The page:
Pushing the boundaries of aerospace composite material structures

The EXTREME project involved 14 European partners including some of the world's leading aerospace industries

by Aldo Benedetto ZOTTI*, Anna BORRIELLO*, Simona ZUPPOLINI*, Mauro ZARRELLI* e Domenico ACIERNO+

The European industry is currently a world leader in aviation and to maintain its leadership position and competitiveness in the dynamic global market, it must develop quickly and efficiently high quality products. Industrial competition is becoming fiercer not only from established regions, such as the USA and China, but from new emerging challengers, such as Brazil, Canada, etc. Nowadays, with the advent of these concurrent nations the competitiveness of a country is measured considering it technological leadership and innovation ability, with particular attention to the reduction of costs and environmental pollution.

Composite materials play a key role in aerospace field because allow to develop multifunctional structures with high specific properties, with consequent reduction of weight, increase of fuel efficiency and abatement of CO2 emissions. Despite their outstanding properties, composite materials suffer of impact with foreign objects, such as hail, stray debris and birds (the so-called “bird-strike” phenomenon): that can lead to unpredictable localized damages, with reduction of the composite material strength and, consequently, of the whole structure.

The Institute of Polymers, Composites and Biomaterials (IPCB) of the National Research Council (CNR) from Portici (Italy) participated in several specific programs for the aerospace and automotive sectors, with the aim of developing novel functionalized polymer matrices with improved impact properties for long fiber reinforced composite by using micro- and nanofillers such as, carbon nanotubes and nanofibers, graphene and graphite, as well as hyperbranched polymers and core/shell nanoparticles specifically synthetized in lab. IPCB, member of CRdC Nuove Tecnologie per le Attività Produttive scarl, can boast a significant experience in development and characterization of polymer matrix composite materials in the aeronautical and aerospace field.

IPCB, between 2015 and 2019, took part to the “EXTREME” European Project, whose purpose was developing novel material characterization methods, in situ measurement techniques, material models and damage simulation methods for the design and manufacture of aerospace composite structures under EXTREME dynamic loadings.

In the framework of the project, new nanocomposites were developed and employed to manufacture hierarchical composites, i.e. composites where the matrix itself is modified with synthetic particles able to absorb the impact energy. These innovative composites, together with the traditional composites reinforced with long basalt fibers, were tested, using novel characterization technique in extreme loading conditions, and validated in order to obtain the parameter needed for the numerical models developed in parallel.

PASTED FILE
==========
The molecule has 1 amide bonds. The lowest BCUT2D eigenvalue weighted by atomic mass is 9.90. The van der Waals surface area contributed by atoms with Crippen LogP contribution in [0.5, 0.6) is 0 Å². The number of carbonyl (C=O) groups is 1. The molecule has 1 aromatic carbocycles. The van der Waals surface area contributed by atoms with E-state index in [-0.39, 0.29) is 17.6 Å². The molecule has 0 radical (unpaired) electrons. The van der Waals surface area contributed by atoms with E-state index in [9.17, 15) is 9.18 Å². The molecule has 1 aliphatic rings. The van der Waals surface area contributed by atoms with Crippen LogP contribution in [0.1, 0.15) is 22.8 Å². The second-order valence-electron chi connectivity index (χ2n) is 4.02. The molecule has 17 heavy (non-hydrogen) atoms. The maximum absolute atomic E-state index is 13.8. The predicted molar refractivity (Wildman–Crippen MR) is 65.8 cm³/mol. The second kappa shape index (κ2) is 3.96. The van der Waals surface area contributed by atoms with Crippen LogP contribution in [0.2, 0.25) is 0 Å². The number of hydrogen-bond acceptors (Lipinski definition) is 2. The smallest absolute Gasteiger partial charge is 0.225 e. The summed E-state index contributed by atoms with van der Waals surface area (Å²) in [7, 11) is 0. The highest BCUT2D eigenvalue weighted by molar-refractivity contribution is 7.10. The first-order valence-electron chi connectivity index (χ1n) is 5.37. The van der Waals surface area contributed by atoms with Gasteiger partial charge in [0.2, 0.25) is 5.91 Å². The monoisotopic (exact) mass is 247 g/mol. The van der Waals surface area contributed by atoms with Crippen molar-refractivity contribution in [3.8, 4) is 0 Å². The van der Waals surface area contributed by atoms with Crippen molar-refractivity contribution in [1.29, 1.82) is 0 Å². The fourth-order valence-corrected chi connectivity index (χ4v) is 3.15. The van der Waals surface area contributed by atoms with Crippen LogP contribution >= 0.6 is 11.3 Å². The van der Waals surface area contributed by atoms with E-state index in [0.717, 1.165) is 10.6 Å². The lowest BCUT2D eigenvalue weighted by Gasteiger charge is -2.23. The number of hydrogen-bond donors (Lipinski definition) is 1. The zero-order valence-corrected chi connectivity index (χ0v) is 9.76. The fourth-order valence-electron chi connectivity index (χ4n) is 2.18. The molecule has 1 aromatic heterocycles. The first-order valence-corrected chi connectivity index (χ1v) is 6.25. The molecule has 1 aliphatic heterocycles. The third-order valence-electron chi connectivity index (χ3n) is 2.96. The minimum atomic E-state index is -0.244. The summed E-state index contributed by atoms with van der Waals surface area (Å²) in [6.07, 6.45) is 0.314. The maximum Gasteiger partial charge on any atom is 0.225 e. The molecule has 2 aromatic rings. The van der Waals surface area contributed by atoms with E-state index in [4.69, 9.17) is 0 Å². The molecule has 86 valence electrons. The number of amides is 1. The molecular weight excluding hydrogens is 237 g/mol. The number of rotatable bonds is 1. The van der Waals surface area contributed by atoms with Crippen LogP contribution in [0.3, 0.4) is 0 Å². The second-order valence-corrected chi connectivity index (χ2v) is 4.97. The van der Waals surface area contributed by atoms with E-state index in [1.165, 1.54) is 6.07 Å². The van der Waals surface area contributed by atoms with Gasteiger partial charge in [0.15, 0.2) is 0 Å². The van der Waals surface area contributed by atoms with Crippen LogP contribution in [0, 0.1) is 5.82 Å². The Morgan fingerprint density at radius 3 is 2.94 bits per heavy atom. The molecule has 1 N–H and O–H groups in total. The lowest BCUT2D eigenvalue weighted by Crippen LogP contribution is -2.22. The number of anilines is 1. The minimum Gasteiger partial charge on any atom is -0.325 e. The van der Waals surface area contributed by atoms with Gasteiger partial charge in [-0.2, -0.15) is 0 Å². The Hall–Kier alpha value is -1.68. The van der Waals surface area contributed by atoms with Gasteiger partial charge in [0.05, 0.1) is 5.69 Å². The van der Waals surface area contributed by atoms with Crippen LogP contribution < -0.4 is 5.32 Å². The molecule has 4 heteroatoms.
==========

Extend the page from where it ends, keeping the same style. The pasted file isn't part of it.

During the project significant results were obtained, leading to the publication of numerous papers on international journals; moreover, many technologies for the monitoring of damages and the study of the mechanisms induced during the shock wave formation and propagation were patented and commercialized.

3D models for damage simulations were developed in order to make the design process of aeronautical structure subject to extreme loadings faster, precise and cheap, eliminating (in some cases) long experimental campaign.

The EXTREME project involved 14 European partners including some of the world's leading aerospace industries (Rolls Royce, Agusta Westland, Israeli Aerospace Industries, Dynamore and MSC software), universities and a research centre (Delft University of Technology, Ghent University, Brunel University, University of Patras, National Research Council), and SMEs (Dynamore, Dynawave, Technobis Fiber Technology).

In the first image, Leading edge demostrators (courtesy of "Extreme Project"); in the second one, High Strain Compression test set-up and Digital Image Correlation system (courtesy of Ugent University, Belgium)

* Researchers at the CNR-IPCB of Portici (Naples)
+ Director of CRdC Nuove Tecnologie per le Attività Produttive scarl

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